Before National Lampoon became synonymous with piddling, amateurish direct-to-video trifles marketed with former Playboy models on the DVD cover, they made a couple of bona fide classic comedies (Animal House, Vacation), and before that, they made a magazine that many during its heyday considered their source for cutting edge satire. That history is now set to become a movie of its own, from documentary filmmakers Douglas Tirola and Susan Bedusa.

"Our goal is to tell the story of National Lampoon in a way that takes audiences back to an era with all of the laughs and tragedies that came along with it," Tirola told The Hollywood Reporter. I wouldn't consider the production of stuff like Van Wilder: The Rise of Taj a "tragedy", exactly, but I get it -- National Lampoon had its ups and downs, especially during its healthy 28-year magazine run (1970-1998). If the film is a success, maybe it will inspire the folks behind National Lampoon to re-evaluate their brand?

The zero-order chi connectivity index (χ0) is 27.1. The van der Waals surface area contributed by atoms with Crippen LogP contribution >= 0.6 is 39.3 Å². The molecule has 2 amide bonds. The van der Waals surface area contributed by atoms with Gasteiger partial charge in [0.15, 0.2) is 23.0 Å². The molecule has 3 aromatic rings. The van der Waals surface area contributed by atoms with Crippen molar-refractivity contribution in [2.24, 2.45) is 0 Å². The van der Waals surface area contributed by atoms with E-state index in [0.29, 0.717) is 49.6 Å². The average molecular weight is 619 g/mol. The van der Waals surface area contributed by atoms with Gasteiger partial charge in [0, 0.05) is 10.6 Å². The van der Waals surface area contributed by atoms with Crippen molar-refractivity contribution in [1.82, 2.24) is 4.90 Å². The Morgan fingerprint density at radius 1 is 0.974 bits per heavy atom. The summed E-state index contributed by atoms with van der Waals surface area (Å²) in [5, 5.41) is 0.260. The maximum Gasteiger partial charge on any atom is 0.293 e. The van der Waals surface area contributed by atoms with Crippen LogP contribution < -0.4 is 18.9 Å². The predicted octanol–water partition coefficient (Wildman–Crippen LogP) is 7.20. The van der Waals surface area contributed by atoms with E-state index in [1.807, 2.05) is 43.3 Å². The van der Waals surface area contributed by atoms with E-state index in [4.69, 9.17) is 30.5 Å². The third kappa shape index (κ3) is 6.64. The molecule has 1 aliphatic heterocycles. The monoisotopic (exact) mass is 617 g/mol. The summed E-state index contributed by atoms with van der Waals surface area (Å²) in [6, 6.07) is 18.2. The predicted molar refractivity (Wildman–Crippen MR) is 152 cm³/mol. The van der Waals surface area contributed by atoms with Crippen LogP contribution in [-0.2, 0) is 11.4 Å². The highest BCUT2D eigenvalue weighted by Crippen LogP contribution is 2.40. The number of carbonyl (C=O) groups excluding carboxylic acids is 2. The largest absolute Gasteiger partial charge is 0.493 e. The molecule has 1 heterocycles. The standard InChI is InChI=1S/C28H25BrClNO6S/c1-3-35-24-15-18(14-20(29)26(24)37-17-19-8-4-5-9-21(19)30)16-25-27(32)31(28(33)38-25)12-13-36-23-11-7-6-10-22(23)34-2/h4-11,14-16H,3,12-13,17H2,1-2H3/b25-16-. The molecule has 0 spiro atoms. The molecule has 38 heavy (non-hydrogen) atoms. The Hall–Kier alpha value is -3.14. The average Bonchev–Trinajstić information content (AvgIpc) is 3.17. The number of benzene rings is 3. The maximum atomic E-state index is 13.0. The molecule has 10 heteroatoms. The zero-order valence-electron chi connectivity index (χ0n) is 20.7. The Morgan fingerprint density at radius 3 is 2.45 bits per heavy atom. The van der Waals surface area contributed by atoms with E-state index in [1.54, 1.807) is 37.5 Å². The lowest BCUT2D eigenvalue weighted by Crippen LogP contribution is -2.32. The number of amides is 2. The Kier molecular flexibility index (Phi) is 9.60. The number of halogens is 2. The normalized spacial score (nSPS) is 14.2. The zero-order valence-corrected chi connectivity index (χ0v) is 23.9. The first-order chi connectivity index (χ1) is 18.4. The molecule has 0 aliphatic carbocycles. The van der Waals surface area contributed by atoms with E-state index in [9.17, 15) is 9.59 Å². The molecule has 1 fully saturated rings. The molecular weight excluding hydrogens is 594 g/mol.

They've got their sights set squarely on the stereotypical frat boy demographic, almost to the complete exclusion of any other audience. There's still an audience for the kind of stuff National Lampoon used to do (just ask The Onion), and while it would be nice to see a return to form, I'm afraid the National Lampoon doc will feel more like a wake than a revival.


CATEGORIES Movies, Cinematical